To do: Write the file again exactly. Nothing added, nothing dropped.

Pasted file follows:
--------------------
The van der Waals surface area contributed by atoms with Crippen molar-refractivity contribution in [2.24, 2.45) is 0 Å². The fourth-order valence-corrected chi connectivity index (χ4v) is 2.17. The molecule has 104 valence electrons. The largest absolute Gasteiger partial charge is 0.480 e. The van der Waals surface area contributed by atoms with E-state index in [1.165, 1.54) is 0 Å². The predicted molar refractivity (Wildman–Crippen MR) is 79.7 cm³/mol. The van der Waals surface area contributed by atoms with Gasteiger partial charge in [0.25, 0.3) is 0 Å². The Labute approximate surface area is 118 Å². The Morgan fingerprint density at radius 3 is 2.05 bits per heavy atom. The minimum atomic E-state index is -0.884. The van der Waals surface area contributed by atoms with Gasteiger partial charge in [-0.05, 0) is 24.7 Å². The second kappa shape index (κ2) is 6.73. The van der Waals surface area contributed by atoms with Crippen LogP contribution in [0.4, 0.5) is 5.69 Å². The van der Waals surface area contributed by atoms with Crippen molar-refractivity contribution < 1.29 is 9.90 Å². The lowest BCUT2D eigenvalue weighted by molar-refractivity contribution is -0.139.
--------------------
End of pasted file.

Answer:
The van der Waals surface area contributed by atoms with Crippen molar-refractivity contribution in [2.24, 2.45) is 0 Å². The fourth-order valence-corrected chi connectivity index (χ4v) is 2.17. The molecule has 104 valence electrons. The largest absolute Gasteiger partial charge is 0.480 e. The van der Waals surface area contributed by atoms with E-state index in [1.165, 1.54) is 0 Å². The predicted molar refractivity (Wildman–Crippen MR) is 79.7 cm³/mol. The van der Waals surface area contributed by atoms with Gasteiger partial charge in [0.25, 0.3) is 0 Å². The Labute approximate surface area is 118 Å². The Morgan fingerprint density at radius 3 is 2.05 bits per heavy atom. The minimum atomic E-state index is -0.884. The van der Waals surface area contributed by atoms with Gasteiger partial charge in [-0.05, 0) is 24.7 Å². The second kappa shape index (κ2) is 6.73. The van der Waals surface area contributed by atoms with Crippen LogP contribution in [0.4, 0.5) is 5.69 Å². The van der Waals surface area contributed by atoms with Crippen molar-refractivity contribution < 1.29 is 9.90 Å². The lowest BCUT2D eigenvalue weighted by molar-refractivity contribution is -0.139.